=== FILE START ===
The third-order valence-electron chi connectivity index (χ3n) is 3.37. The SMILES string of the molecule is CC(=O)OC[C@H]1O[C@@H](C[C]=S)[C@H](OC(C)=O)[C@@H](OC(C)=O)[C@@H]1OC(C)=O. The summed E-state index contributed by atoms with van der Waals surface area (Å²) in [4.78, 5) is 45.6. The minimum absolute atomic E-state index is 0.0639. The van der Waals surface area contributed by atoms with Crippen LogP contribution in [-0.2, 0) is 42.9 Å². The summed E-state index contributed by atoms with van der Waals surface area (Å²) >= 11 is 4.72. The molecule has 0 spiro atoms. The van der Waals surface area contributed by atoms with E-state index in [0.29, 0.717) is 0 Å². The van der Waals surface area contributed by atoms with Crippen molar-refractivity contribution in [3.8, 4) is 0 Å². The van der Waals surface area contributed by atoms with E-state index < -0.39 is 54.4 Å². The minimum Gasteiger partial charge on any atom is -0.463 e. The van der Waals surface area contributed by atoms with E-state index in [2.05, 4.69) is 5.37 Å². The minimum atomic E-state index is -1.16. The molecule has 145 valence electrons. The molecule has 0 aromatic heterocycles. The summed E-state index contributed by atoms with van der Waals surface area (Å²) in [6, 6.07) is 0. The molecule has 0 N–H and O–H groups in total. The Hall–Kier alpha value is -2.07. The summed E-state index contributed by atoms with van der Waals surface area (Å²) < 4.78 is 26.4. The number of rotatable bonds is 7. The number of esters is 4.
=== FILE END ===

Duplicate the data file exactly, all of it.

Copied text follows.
The third-order valence-electron chi connectivity index (χ3n) is 3.37. The SMILES string of the molecule is CC(=O)OC[C@H]1O[C@@H](C[C]=S)[C@H](OC(C)=O)[C@@H](OC(C)=O)[C@@H]1OC(C)=O. The summed E-state index contributed by atoms with van der Waals surface area (Å²) in [4.78, 5) is 45.6. The minimum absolute atomic E-state index is 0.0639. The van der Waals surface area contributed by atoms with Crippen LogP contribution in [-0.2, 0) is 42.9 Å². The summed E-state index contributed by atoms with van der Waals surface area (Å²) >= 11 is 4.72. The molecule has 0 spiro atoms. The van der Waals surface area contributed by atoms with E-state index in [0.29, 0.717) is 0 Å². The van der Waals surface area contributed by atoms with Crippen molar-refractivity contribution in [3.8, 4) is 0 Å². The van der Waals surface area contributed by atoms with E-state index < -0.39 is 54.4 Å². The minimum Gasteiger partial charge on any atom is -0.463 e. The van der Waals surface area contributed by atoms with E-state index in [2.05, 4.69) is 5.37 Å². The minimum atomic E-state index is -1.16. The molecule has 145 valence electrons. The molecule has 0 aromatic heterocycles. The summed E-state index contributed by atoms with van der Waals surface area (Å²) in [6, 6.07) is 0. The molecule has 0 N–H and O–H groups in total. The Hall–Kier alpha value is -2.07. The summed E-state index contributed by atoms with van der Waals surface area (Å²) < 4.78 is 26.4. The number of rotatable bonds is 7. The number of esters is 4.